Dr. Friederike Scheu

On assignment as a pediatrician in Sierra Leone

Friedericke Scheu war sechs Monate als Kinderärztin für Cap Anamur im Kinderkrankenhaus in Sierra Leone im Einsatz


Dr. Friederike Scheu


30 years old



Country of operation

Sierra Leone, Freetown

Duration of mission

6 months

How long have you been employed by Cap Anamur?

My first mission for Cap Anamur started on My 15th, 2022

What does your day-to-day work / area of responsibility look like?

In the morning, our driver took me and my colleague to the hospital. Depending on the traffic in Freetown, this took between 20-60 minutes. With any luck, we made it to the doctors’ morning meeting on time at 8am. In addition to current problems, critical cases were discussed and reports were given on the children who had died the previous day. Approximately twice a week, there was further training afterwards.

After that, we started our ward work in the High Dependency Unit, which is the hospital’s intensive care unit, but it is not comparable to intensive care units in our country. There are no monitors there, no facilities for ventilation and hardly any diagnostic facilities, such as a laboratory. There is oxygen equipment, but it only works as long as the power doesn’t go out (which unfortunately happens quite often) and an old ultrasound machine. That’s why you learn very well there how to assess children through anamnesis and physical examination, how to make diagnoses and how to treat them as best as possible with the few options available. The nurses support us in this process.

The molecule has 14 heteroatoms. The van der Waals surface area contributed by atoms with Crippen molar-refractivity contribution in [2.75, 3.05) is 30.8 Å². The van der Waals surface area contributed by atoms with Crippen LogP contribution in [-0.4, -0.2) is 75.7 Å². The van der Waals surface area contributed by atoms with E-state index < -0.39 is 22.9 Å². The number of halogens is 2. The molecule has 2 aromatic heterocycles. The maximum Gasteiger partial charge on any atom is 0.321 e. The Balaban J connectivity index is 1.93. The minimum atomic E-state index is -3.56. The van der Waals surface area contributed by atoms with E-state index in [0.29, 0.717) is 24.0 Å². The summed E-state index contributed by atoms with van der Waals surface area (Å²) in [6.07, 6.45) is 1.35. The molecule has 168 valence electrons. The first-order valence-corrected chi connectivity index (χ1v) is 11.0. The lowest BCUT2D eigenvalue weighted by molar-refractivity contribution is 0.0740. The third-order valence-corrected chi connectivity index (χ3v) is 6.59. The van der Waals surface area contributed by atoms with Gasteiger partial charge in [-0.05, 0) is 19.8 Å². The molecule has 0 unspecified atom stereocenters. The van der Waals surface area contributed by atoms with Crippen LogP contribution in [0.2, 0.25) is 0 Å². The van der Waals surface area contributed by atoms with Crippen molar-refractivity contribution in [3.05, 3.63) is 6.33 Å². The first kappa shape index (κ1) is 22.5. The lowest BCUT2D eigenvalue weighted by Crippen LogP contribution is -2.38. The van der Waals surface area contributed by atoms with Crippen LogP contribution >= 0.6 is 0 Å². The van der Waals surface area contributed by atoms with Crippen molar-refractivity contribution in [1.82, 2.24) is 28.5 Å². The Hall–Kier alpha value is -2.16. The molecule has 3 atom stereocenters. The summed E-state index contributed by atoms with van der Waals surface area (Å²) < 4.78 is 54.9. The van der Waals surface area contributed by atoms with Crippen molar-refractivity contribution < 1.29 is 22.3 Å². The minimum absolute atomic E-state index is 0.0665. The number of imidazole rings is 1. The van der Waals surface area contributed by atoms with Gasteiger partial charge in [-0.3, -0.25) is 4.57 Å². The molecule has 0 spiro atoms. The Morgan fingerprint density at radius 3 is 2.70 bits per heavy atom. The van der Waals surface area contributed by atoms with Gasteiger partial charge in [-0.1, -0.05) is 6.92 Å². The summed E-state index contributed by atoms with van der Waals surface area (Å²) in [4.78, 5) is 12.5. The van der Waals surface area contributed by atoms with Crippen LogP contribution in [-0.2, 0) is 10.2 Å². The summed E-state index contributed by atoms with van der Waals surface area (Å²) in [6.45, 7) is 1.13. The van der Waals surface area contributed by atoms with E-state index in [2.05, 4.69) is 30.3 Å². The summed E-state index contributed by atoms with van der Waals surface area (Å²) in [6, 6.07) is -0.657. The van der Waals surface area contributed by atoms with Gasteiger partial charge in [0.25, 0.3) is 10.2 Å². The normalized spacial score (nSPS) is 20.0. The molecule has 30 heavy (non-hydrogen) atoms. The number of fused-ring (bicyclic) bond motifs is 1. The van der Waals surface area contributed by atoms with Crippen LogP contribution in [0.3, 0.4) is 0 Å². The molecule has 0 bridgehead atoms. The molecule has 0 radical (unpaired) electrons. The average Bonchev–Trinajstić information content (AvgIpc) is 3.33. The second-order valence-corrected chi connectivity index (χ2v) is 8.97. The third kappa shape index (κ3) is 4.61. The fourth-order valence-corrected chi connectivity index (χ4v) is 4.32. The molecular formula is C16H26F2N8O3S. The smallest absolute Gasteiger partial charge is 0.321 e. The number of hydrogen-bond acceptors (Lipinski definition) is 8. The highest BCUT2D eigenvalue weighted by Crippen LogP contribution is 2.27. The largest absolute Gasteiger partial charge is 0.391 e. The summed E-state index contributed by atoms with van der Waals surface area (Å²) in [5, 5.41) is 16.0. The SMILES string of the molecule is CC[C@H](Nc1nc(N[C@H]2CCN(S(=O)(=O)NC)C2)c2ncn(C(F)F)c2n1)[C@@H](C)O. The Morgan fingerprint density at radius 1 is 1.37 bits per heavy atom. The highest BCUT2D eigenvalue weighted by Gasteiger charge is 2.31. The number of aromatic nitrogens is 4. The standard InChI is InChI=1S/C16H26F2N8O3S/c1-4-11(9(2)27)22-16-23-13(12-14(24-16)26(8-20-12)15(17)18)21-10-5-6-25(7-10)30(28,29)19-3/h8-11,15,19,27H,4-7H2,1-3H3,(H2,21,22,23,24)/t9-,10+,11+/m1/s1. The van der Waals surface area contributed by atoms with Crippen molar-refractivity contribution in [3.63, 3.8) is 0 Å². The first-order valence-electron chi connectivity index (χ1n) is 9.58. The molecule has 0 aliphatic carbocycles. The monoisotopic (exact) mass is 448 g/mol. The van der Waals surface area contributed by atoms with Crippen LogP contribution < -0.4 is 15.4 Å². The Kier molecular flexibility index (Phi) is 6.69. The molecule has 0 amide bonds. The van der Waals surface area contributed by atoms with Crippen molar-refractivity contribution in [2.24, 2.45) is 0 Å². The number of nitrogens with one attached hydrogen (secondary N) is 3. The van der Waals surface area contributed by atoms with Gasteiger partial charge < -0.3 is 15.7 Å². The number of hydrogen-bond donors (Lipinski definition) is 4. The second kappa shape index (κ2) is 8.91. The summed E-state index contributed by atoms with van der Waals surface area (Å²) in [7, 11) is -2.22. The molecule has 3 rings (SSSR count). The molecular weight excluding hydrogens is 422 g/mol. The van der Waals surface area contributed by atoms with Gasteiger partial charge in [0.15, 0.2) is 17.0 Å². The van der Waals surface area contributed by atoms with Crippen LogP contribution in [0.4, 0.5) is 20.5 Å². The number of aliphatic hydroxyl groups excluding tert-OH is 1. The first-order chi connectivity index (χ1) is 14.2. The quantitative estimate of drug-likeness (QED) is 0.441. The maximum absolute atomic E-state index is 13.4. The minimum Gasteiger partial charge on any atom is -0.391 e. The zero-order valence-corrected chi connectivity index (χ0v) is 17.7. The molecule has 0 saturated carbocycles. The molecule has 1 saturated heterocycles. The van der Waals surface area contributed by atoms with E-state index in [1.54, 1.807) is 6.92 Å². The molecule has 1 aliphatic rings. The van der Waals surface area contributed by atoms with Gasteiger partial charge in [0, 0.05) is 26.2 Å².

What do you like most about your work?

The atmosphere on the ward is mostly positive despite the unbelievable heat, completely overcrowded rooms without privacy and, unfortunately, always very sick children, so that the work there is still fun. The joy of life and the positive thinking of the Sierra Leoneans also contribute to this. Depending on the number of patients (our ward with 13 beds was occupied at peak times with up to 30 children at a time), we had time in the afternoon to give advanced training to local doctors. We also took care of the medication orders for the hospital. Actually, the medicines for children in Sierra Leone are supposed to be provided free of charge by the government, but unfortunately their supplies are far from sufficient.

Reasons why you work for Cap Anamur:

I always wanted to help in a developing country. Even during college, I worked in Sri Lanka for a while. The decision for Sierra Leone was made mainly because of the hospital. Since I am a pediatrician, the children’s hospital ‘Ola During Childrens Hospital’ in Freetown was an obvious choice.

Some memories or special moments:

The joint clapping and dancing of fellow patients, mothers and nurses on the ward when a seriously ill child survived and was able to go home after a long stay in hospital. As well as little Abubakar, he was very sick and we did not think for a long time that he would survive. But after a long treatment, he was then able to leave the hospital in a stable condition.

Team members in portrait